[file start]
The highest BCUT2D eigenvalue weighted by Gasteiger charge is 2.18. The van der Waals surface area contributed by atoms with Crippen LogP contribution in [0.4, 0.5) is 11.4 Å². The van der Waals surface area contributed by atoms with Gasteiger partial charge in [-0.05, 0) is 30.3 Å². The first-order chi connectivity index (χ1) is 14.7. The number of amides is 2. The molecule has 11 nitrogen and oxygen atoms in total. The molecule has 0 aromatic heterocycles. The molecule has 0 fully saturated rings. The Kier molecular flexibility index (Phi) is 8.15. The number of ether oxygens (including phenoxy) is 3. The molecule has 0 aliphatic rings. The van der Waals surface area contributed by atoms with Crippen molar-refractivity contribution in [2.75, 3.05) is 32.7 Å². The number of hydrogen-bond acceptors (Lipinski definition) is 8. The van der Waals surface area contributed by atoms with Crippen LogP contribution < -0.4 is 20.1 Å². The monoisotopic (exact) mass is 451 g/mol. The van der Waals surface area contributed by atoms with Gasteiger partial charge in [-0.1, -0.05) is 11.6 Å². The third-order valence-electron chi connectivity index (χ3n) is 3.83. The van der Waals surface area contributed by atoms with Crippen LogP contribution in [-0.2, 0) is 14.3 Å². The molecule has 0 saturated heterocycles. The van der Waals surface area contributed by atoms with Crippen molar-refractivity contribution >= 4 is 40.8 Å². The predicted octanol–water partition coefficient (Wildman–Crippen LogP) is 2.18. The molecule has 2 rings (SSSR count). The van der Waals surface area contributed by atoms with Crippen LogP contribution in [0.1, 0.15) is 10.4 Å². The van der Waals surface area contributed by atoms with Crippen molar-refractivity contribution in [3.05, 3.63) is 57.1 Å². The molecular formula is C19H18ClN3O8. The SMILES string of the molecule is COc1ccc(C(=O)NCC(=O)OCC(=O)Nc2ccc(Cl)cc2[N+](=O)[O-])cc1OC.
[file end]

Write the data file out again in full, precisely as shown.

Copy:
The highest BCUT2D eigenvalue weighted by Gasteiger charge is 2.18. The van der Waals surface area contributed by atoms with Crippen LogP contribution in [0.4, 0.5) is 11.4 Å². The van der Waals surface area contributed by atoms with Gasteiger partial charge in [-0.05, 0) is 30.3 Å². The first-order chi connectivity index (χ1) is 14.7. The number of amides is 2. The molecule has 11 nitrogen and oxygen atoms in total. The molecule has 0 aromatic heterocycles. The molecule has 0 fully saturated rings. The Kier molecular flexibility index (Phi) is 8.15. The number of ether oxygens (including phenoxy) is 3. The molecule has 0 aliphatic rings. The van der Waals surface area contributed by atoms with Crippen molar-refractivity contribution in [2.75, 3.05) is 32.7 Å². The number of hydrogen-bond acceptors (Lipinski definition) is 8. The van der Waals surface area contributed by atoms with Crippen LogP contribution < -0.4 is 20.1 Å². The monoisotopic (exact) mass is 451 g/mol. The van der Waals surface area contributed by atoms with Gasteiger partial charge in [-0.1, -0.05) is 11.6 Å². The third-order valence-electron chi connectivity index (χ3n) is 3.83. The van der Waals surface area contributed by atoms with Crippen LogP contribution in [-0.2, 0) is 14.3 Å². The molecule has 0 saturated heterocycles. The van der Waals surface area contributed by atoms with Crippen molar-refractivity contribution >= 4 is 40.8 Å². The predicted octanol–water partition coefficient (Wildman–Crippen LogP) is 2.18. The molecule has 2 rings (SSSR count). The van der Waals surface area contributed by atoms with Crippen LogP contribution in [0.1, 0.15) is 10.4 Å². The van der Waals surface area contributed by atoms with Crippen molar-refractivity contribution in [3.05, 3.63) is 57.1 Å². The molecular formula is C19H18ClN3O8. The SMILES string of the molecule is COc1ccc(C(=O)NCC(=O)OCC(=O)Nc2ccc(Cl)cc2[N+](=O)[O-])cc1OC.